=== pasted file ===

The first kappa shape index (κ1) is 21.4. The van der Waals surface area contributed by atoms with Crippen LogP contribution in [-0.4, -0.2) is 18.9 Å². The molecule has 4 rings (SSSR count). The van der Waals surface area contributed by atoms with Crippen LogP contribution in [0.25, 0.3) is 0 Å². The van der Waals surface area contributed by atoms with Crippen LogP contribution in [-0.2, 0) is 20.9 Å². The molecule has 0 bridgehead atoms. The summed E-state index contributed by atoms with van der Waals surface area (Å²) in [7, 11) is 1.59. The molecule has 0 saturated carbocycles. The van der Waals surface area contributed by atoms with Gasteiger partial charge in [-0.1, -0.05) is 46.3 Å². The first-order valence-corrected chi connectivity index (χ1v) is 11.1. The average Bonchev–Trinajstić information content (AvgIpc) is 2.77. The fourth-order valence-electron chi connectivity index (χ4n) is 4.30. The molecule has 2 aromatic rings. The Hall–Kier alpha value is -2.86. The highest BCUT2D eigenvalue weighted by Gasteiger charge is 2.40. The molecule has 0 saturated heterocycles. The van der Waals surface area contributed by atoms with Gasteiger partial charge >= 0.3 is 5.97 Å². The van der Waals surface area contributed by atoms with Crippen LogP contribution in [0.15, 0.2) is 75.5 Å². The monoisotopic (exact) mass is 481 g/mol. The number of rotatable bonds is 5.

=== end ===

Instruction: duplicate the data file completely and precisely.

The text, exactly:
The first kappa shape index (κ1) is 21.4. The van der Waals surface area contributed by atoms with Crippen LogP contribution in [-0.4, -0.2) is 18.9 Å². The molecule has 4 rings (SSSR count). The van der Waals surface area contributed by atoms with Crippen LogP contribution in [0.25, 0.3) is 0 Å². The van der Waals surface area contributed by atoms with Crippen LogP contribution in [-0.2, 0) is 20.9 Å². The molecule has 0 bridgehead atoms. The summed E-state index contributed by atoms with van der Waals surface area (Å²) in [7, 11) is 1.59. The molecule has 0 saturated carbocycles. The van der Waals surface area contributed by atoms with Gasteiger partial charge in [-0.1, -0.05) is 46.3 Å². The first-order valence-corrected chi connectivity index (χ1v) is 11.1. The average Bonchev–Trinajstić information content (AvgIpc) is 2.77. The fourth-order valence-electron chi connectivity index (χ4n) is 4.30. The molecule has 2 aromatic rings. The Hall–Kier alpha value is -2.86. The highest BCUT2D eigenvalue weighted by Gasteiger charge is 2.40. The molecule has 0 saturated heterocycles. The van der Waals surface area contributed by atoms with Gasteiger partial charge >= 0.3 is 5.97 Å². The van der Waals surface area contributed by atoms with Crippen LogP contribution in [0.15, 0.2) is 75.5 Å². The monoisotopic (exact) mass is 481 g/mol. The number of rotatable bonds is 5.